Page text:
Monday, February 22, 2016

Matthew Henry on the Imago Dei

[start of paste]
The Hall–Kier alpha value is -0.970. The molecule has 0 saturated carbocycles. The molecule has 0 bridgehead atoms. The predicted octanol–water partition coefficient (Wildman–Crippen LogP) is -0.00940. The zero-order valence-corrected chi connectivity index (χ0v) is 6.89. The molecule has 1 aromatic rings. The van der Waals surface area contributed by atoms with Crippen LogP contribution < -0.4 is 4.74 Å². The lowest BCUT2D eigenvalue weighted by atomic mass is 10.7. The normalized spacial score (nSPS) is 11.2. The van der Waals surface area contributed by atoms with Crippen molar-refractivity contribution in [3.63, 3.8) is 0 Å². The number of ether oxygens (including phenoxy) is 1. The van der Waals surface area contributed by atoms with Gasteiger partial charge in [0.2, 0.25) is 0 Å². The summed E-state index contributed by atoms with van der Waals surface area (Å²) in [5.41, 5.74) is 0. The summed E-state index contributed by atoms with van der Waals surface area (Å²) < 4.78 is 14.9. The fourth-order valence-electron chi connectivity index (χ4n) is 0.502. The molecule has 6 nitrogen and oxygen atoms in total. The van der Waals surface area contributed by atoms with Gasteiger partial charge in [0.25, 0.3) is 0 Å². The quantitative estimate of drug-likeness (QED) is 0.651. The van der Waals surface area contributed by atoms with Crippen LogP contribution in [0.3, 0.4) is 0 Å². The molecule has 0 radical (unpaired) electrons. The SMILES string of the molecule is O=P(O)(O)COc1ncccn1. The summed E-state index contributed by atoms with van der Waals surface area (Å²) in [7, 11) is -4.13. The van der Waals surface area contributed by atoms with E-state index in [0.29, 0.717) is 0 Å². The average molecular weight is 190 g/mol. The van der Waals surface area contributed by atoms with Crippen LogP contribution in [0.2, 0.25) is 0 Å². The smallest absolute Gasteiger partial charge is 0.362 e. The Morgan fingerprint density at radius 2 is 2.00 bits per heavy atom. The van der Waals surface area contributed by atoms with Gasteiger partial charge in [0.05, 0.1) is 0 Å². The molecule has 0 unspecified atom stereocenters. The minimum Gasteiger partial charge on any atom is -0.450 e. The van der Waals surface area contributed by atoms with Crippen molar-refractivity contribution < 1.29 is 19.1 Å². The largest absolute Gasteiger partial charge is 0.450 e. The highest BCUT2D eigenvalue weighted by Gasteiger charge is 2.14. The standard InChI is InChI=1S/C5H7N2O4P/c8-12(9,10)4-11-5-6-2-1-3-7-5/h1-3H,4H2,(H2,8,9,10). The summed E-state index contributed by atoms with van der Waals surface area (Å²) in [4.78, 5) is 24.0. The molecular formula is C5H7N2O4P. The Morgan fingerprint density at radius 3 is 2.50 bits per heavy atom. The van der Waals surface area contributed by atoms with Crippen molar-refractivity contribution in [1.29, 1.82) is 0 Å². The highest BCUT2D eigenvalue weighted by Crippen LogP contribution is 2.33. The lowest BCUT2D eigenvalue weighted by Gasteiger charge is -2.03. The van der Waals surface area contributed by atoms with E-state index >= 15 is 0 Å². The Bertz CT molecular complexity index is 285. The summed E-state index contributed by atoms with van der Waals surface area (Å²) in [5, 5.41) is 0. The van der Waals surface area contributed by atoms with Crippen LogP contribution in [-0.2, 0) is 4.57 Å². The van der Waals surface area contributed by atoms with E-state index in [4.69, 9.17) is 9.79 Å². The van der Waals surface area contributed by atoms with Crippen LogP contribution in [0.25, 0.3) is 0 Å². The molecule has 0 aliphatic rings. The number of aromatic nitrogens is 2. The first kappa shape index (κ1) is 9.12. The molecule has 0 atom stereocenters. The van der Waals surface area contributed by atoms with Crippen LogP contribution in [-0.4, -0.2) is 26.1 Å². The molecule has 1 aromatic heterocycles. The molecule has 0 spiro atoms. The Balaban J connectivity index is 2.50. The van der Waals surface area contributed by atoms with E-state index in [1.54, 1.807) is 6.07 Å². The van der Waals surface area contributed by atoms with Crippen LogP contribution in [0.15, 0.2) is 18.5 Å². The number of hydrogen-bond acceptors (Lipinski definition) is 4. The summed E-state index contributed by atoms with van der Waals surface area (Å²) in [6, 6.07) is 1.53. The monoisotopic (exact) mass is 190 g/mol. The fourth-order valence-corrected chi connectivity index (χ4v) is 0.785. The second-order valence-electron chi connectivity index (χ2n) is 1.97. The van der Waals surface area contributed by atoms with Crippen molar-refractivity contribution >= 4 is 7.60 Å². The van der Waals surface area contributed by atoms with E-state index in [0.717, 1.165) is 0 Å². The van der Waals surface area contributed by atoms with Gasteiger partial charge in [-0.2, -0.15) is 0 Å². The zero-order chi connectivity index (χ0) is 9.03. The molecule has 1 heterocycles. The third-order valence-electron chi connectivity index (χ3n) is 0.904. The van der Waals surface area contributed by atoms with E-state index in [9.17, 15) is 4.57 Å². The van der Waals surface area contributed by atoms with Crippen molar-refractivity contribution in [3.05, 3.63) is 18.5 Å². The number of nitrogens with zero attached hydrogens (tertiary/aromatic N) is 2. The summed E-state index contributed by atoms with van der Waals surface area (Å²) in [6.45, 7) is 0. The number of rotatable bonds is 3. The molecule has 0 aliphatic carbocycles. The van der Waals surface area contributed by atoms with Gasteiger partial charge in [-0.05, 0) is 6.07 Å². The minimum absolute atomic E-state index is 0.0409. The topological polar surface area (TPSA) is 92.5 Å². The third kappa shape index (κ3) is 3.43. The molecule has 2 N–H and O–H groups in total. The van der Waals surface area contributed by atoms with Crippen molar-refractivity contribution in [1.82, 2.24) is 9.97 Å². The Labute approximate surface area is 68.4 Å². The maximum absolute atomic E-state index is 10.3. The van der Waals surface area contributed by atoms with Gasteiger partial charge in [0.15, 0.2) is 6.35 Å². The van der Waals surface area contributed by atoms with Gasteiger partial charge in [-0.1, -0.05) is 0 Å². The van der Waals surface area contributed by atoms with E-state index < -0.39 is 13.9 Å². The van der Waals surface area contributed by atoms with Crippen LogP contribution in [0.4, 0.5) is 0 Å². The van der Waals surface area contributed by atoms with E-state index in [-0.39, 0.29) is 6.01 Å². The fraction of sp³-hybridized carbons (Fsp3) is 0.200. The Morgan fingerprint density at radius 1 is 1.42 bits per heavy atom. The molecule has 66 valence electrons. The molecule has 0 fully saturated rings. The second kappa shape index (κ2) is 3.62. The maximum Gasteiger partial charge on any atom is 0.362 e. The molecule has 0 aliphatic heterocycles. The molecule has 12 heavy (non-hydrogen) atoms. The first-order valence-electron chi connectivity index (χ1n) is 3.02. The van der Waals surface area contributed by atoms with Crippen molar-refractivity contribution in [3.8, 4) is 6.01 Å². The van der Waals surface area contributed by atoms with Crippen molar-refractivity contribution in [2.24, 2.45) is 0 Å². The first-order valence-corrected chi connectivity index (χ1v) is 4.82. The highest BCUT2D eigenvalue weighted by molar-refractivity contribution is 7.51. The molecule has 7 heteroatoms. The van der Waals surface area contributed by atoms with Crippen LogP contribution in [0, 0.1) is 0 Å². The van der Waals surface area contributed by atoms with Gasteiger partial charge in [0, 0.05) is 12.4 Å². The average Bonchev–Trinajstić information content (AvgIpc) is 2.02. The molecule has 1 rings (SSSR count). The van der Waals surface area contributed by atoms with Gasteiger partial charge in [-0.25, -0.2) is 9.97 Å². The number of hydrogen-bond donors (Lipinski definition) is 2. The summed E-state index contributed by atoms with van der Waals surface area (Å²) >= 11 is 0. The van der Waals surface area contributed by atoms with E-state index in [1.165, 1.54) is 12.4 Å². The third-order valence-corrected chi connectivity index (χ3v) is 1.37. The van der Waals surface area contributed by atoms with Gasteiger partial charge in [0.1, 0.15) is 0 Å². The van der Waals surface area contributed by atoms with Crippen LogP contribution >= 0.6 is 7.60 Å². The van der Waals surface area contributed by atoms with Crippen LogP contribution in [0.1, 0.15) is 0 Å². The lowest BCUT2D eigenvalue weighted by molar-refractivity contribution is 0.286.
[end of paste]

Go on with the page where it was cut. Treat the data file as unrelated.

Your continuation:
God’s image upon man consists of those three things, 1) In his nature and constitution, not those of his body, (for God has not a body), but those of his soul. This honor, indeed, God has put upon the body of man, that the Word was made flesh, the Son of God was clothed with a body like unto ours, and will shortly clothe our’s with a glory like unto his … But it is the soul … that does especially bear God’s image. The soul is a spirit, an intelligent immortal spirit, an influencing active spirit, herein resembling God, the Father of spirits, and the Soul of the world. The spirit of man is the candle of the Lord [Pr. 20:27]. The soul of man, considered in its three noble faculties, understanding, will and active power, is perhaps the brightest, clearest looking-glass in nature, wherein to see God. 2) In his place and authority. Let us make man in our image, and let them have dominion. As he has the government of the inferior creatures, he is, as it were, God’s representative, or viceroy, on earth … Yet [man’s] government of himself, by the freedom of his will, has in it more of God’s image than his government of the creatures. 3) In his purity and rectitude. God’s image upon man consists in knowledge, righteousness, and true holiness, Eph. 4:24; Col 3:10. He was upright, Eccl. 7:29 … His understanding saw divine things clearly and truly, and there were no errors or mistakes in his knowledge: his will complied readily and universally with the will of God, without reluctancy or resistance: his affections were all regular, and he had no inordinate appetites or passions … All the inferior powers were subject to the dictates and directions of the superior, without any mutiny or rebellion. Thus holy, thus happy, were our first parents, in having the image of God put upon them.